✦ how do we filter through all the information for more depth in our attention, for more meaningful connections?
✦ how do we build systems that create awareness and safety to protect us from disinformation?
✦ how do we transmute information overload into collective sense making?
I think trust is a social practice, and today it is being replaced by transparency and information. Trust enables us to build positive relationships with others, despite lacking knowledge. In a transparency society, one immediately asks for information from others. Trust as a social practice becomes superfluous. The transparency and information society fosters a society of distrust.
I refer to objects as resting places for life because they stabilise human life. The same chair and the same table, in their sameness, lend the fickle human life some stability and continuity. We can linger with objects. With information, however, we cannot.
If we want to understand what kind of society we live in, we have to comprehend what information is. Information has very little currency. It lacks temporal stability, since it lives off the excitement of surprise. Due to its temporal instability, it fragments perception. It throws us into a continuous frenzy of topicality. Hence it’s impossible to linger on information. That’s how it differs from objects. Information puts the cognitive system itself into a state of anxiety. We encounter information with the suspicion that it could just as easily be something else. It is accompanied by basic distrust. It strengthens the contingency experience.
ArtReview: Undinge revolves around our loss of connection to things in favour of digital information. What do objects have that new technologies don’t?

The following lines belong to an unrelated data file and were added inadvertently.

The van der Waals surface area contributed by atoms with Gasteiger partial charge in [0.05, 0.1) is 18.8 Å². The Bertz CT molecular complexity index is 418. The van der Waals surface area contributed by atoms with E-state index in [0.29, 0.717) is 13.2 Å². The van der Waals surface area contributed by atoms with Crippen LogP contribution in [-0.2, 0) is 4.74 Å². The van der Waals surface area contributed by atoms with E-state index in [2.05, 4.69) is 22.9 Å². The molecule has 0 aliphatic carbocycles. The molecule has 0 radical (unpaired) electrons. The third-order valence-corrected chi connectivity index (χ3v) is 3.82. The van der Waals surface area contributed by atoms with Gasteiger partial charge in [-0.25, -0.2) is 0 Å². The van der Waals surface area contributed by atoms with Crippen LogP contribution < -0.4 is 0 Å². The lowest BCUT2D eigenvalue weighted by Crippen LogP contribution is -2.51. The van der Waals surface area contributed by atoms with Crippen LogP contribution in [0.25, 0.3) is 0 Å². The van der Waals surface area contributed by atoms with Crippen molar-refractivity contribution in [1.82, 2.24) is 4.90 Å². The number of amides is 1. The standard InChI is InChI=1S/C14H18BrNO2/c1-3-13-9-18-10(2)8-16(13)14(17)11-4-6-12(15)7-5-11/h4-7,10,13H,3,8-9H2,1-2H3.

Byung-Chul Han: Undinge proposes that the age of objects is over. The terrane order, the order of the Earth, consists of objects that take on a permanent form and provide a stable environment for human habitation. Today the terrane order has been replaced by the digital order. The digital order makes the world less tangible by informatising it. Nonobjects are currently entering our environment from all sides and displacing objects.
I call nonobjects information. Today we are in the transition from the age of objects to the age of nonobjects. Information, not objects, now defines our environment. We no longer occupy earth and sky but Google Earth and the Cloud. The world is becoming progressively less tangible, cloudier and ghostlier. Nothing is substantial. It makes me think of the novel The Memory Police , by the Japanese writer Yoko Ogawa. The novel tells of a nameless island where objects – hair ties, hats, stamps, even roses and birds – disappear irretrievably. Together with the objects, memories also disappear. People live in an eternal winter of forgetting and loss. Everything is seized by a progressive disintegration. Even body parts disappear. In the end it’s just disembodied voices, floating around in the air.
In some respects, this island of lost memories resembles our present. Information dissolves reality, which is just as ghostly as those disembodied voices. Digitalisation dematerialises, disembodies and eventually strips away the substantiality of our world. It also eliminates memories. Rather than keeping track of memories, we amass data and information. We have all become infomaniacs. This infomania makes objects disappear. What happens to objects when they are permeated by information? The informatisation of our world turns objects into ‘infomat’, namely information-processing actors. The smartphone is not an object but an infomat, or even an informant, monitoring and influencing us.
Objects don’t spy on us. That’s why we trust them, in a way that we don’t trust the smartphone. Every apparatus, any domination technique, spawns its own devotional objects, which are used to promote submission. They stabilise dominion. The smartphone is the devotional object of the digital-information regime. As a tool of repression it acts like a rosary, which in its handiness the mobile device represents. To ‘like’ is to pray digitally. We continue to go to confession. We expose ourselves voluntarily, yet we’re no longer asking for forgiveness, but rather for attention.
The irony is that even as digitization is making an increasing amount of information available, it is diminishing the space required for deep, concentrated thought. Today’s near-constant stream of media increases the cost, and thus decreases the frequency, of contemplation.
Kissinger, Henry A; Schmidt, Eric; Huttenlocher, Daniel. The Age of AI (p. 160). Little, Brown and Company. Kindle Edition.